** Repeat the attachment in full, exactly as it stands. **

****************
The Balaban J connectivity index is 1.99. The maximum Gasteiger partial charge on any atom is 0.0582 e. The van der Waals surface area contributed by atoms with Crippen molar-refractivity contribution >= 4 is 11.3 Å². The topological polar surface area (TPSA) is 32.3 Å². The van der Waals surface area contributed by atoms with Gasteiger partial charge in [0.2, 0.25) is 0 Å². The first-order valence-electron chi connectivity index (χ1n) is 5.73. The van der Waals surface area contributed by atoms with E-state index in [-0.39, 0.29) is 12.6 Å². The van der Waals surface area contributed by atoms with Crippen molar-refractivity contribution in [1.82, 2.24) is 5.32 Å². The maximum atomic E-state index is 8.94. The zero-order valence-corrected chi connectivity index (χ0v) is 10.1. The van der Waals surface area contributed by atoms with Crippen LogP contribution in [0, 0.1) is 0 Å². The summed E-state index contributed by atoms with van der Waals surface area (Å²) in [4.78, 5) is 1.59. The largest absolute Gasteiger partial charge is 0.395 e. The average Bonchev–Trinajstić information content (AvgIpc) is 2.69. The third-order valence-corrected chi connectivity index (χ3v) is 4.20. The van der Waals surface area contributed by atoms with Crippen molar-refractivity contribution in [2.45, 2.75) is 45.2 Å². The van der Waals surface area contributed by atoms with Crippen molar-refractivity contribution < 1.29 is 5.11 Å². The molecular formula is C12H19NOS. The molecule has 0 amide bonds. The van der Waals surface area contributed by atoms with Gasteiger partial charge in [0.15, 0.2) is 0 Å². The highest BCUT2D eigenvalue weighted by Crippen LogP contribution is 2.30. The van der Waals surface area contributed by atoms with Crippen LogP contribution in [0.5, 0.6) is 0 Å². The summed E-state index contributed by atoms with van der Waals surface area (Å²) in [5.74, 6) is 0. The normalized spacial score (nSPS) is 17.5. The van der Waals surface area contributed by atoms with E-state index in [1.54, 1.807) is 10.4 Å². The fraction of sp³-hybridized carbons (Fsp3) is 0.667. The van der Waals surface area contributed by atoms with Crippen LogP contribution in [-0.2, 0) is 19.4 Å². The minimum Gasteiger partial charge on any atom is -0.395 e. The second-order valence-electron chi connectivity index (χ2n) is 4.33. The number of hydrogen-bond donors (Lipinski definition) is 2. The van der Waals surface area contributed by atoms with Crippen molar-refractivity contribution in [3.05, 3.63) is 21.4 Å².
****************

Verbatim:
The Balaban J connectivity index is 1.99. The maximum Gasteiger partial charge on any atom is 0.0582 e. The van der Waals surface area contributed by atoms with Crippen molar-refractivity contribution >= 4 is 11.3 Å². The topological polar surface area (TPSA) is 32.3 Å². The van der Waals surface area contributed by atoms with Gasteiger partial charge in [0.2, 0.25) is 0 Å². The first-order valence-electron chi connectivity index (χ1n) is 5.73. The van der Waals surface area contributed by atoms with E-state index in [-0.39, 0.29) is 12.6 Å². The van der Waals surface area contributed by atoms with Crippen molar-refractivity contribution in [1.82, 2.24) is 5.32 Å². The maximum atomic E-state index is 8.94. The zero-order valence-corrected chi connectivity index (χ0v) is 10.1. The van der Waals surface area contributed by atoms with Crippen LogP contribution in [0, 0.1) is 0 Å². The summed E-state index contributed by atoms with van der Waals surface area (Å²) in [4.78, 5) is 1.59. The largest absolute Gasteiger partial charge is 0.395 e. The average Bonchev–Trinajstić information content (AvgIpc) is 2.69. The third-order valence-corrected chi connectivity index (χ3v) is 4.20. The van der Waals surface area contributed by atoms with Crippen molar-refractivity contribution in [2.45, 2.75) is 45.2 Å². The van der Waals surface area contributed by atoms with Crippen molar-refractivity contribution < 1.29 is 5.11 Å². The molecular formula is C12H19NOS. The molecule has 0 amide bonds. The van der Waals surface area contributed by atoms with Gasteiger partial charge in [0.15, 0.2) is 0 Å². The highest BCUT2D eigenvalue weighted by Crippen LogP contribution is 2.30. The van der Waals surface area contributed by atoms with Crippen LogP contribution in [0.5, 0.6) is 0 Å². The summed E-state index contributed by atoms with van der Waals surface area (Å²) in [5.74, 6) is 0. The normalized spacial score (nSPS) is 17.5. The van der Waals surface area contributed by atoms with E-state index in [1.54, 1.807) is 10.4 Å². The fraction of sp³-hybridized carbons (Fsp3) is 0.667. The van der Waals surface area contributed by atoms with Crippen LogP contribution in [-0.2, 0) is 19.4 Å². The minimum Gasteiger partial charge on any atom is -0.395 e. The second-order valence-electron chi connectivity index (χ2n) is 4.33. The number of hydrogen-bond donors (Lipinski definition) is 2. The van der Waals surface area contributed by atoms with Crippen molar-refractivity contribution in [3.05, 3.63) is 21.4 Å².